Your body has been through hell; don’t be afraid to ask for help with your mind. I compare it to needing chemo for cancer or a cast for a broken arm. You wouldn’t say no to either of those, but why are people hesitant to try medication for mental health? In my opinion, it is foolish to suffer due to the stigma. If you need medicine, therapy or anything else to help be happy, get the care you need to fix what is wrong with you.



If you’re interested in following Justin’s journey and having a great laugh, here is a list of his amazing outreach:



Mental Health Resources If you or someone you know is struggling with mental health issues, don’t suffer in silence! There are free and affordable resources to help you get through these times. Here are just few options for you below:


  • National Suicide Prevention Lifeline (1-800-273-8255): Trained crisis workers are available to talk 24 hours a day, 7 days a week. Your confidential, toll-free call goes to the nearest crisis center in the Lifeline national network. 

  • National Alliance for Mental Illness (NAMI) offers peer-to-peer support groups in most locations. This in-person group experience provides the opportunity for mutual support and positive impact. You can experience compassion and reinforcement from people who relate to your experiences.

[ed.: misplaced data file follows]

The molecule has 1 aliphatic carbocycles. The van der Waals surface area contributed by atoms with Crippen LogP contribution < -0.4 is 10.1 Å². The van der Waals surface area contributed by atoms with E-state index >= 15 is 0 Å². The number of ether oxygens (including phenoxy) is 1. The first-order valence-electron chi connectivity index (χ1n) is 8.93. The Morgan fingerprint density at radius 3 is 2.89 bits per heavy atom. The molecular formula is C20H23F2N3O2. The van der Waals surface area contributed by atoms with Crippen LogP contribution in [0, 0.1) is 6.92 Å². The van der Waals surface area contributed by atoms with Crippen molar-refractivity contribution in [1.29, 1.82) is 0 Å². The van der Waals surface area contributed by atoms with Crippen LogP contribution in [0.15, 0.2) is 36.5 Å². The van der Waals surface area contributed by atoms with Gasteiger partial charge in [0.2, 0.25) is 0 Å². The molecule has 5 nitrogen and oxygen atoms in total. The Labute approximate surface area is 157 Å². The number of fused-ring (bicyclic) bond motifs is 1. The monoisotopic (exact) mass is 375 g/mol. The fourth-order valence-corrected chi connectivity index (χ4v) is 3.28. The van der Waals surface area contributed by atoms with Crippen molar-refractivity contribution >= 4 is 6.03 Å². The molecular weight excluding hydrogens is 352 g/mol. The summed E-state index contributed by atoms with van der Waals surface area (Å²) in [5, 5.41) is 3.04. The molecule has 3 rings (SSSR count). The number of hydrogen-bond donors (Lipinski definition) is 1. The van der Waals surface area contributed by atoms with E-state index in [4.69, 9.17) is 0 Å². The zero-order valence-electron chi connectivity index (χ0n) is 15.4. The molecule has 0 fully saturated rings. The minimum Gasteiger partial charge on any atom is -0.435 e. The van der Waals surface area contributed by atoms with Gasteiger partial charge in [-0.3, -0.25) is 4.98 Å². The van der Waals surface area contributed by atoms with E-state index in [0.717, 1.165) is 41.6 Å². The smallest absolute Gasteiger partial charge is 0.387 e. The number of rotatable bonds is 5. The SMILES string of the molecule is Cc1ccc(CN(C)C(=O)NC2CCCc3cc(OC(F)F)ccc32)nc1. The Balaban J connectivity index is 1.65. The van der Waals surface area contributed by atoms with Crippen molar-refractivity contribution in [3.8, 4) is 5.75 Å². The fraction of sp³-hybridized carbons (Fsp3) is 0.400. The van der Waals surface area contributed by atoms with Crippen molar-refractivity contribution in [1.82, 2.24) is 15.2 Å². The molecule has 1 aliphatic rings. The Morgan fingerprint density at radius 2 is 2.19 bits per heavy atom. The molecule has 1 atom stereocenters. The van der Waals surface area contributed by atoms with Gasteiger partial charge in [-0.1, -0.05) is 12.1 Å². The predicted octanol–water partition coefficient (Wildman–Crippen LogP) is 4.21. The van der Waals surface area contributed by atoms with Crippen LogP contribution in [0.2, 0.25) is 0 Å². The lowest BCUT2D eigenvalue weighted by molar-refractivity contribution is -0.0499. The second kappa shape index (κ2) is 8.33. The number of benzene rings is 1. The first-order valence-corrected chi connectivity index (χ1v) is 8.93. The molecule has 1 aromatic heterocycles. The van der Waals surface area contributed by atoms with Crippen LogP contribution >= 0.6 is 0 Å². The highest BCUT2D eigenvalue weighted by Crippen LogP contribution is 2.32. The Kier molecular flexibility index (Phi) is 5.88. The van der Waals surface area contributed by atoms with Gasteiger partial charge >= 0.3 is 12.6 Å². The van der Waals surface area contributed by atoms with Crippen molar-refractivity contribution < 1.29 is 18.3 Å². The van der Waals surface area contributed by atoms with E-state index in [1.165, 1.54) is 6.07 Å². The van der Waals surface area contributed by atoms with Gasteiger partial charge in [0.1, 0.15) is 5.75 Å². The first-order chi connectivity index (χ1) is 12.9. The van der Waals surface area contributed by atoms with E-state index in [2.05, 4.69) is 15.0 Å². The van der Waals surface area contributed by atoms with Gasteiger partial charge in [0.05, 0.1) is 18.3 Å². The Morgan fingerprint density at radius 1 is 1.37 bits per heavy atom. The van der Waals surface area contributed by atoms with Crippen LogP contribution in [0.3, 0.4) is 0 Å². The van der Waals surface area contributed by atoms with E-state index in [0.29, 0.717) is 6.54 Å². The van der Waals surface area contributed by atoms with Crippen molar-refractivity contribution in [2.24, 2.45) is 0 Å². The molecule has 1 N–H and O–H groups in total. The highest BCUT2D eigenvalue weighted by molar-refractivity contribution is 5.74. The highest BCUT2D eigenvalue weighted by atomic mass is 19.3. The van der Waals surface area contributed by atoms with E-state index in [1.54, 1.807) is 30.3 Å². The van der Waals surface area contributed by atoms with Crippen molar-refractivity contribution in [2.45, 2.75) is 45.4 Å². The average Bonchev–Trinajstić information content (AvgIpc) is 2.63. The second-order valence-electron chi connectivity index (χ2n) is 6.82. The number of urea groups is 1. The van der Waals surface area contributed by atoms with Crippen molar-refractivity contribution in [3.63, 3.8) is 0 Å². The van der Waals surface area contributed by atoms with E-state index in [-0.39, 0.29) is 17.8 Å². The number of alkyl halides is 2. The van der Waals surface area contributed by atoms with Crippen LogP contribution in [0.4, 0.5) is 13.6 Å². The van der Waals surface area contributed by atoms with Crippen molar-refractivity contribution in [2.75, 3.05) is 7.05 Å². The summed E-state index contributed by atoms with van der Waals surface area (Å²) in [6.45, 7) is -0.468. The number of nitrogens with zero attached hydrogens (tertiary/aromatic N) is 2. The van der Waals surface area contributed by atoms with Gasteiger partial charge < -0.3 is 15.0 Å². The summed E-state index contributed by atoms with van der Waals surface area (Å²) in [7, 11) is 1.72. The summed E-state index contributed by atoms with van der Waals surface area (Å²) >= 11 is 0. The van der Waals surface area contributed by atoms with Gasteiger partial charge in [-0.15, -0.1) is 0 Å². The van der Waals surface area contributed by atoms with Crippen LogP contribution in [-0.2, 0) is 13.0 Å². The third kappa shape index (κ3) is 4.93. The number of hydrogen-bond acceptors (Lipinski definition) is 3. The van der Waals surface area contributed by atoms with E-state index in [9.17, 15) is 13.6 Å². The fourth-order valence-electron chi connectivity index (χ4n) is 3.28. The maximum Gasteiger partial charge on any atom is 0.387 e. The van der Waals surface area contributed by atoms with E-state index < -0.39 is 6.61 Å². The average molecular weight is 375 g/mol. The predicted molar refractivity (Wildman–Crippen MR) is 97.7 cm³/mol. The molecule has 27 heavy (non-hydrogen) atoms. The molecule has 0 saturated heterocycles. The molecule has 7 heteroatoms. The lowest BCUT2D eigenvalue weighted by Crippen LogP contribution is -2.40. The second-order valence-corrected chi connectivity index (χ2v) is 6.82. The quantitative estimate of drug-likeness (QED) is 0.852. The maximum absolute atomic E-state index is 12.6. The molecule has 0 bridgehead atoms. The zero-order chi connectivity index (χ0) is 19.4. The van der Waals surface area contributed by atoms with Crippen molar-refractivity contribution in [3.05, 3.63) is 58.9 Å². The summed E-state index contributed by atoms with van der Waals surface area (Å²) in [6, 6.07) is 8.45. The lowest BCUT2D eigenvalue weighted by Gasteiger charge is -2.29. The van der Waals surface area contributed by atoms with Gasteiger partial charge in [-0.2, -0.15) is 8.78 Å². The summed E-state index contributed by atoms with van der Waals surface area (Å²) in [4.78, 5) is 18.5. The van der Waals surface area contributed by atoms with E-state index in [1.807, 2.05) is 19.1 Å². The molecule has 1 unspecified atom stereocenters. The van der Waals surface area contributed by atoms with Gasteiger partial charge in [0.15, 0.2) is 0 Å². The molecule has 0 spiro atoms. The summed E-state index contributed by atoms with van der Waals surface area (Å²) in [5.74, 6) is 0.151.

• Some federal agencies offer resources for identifying practitioners and assistance in finding low cost health services. These include:

  • Health Resources and Services Administration works to improve access to health care. The website has information on finding affordable healthcare, including health centers that offer care on a sliding fee scale.

  • Centers for Medicare & Medicaid Services has information on its website about benefits and eligibility for its programs and how to enroll.

  • The National Library of Medicine’s MedlinePlus website also has lists of directories and organizations that can help in identifying a health practitioner.

  • Mental Health and Addiction Insurance Help from the U.S. Department of Health and Human Services offers resources to help answer questions about insurance coverage for mental health care.

  • Service members and Veterans have unique needs. https://www.mentalhealth.gov/get-help/veterans provides for their specific needs.

© 2018 by Spinning through Life.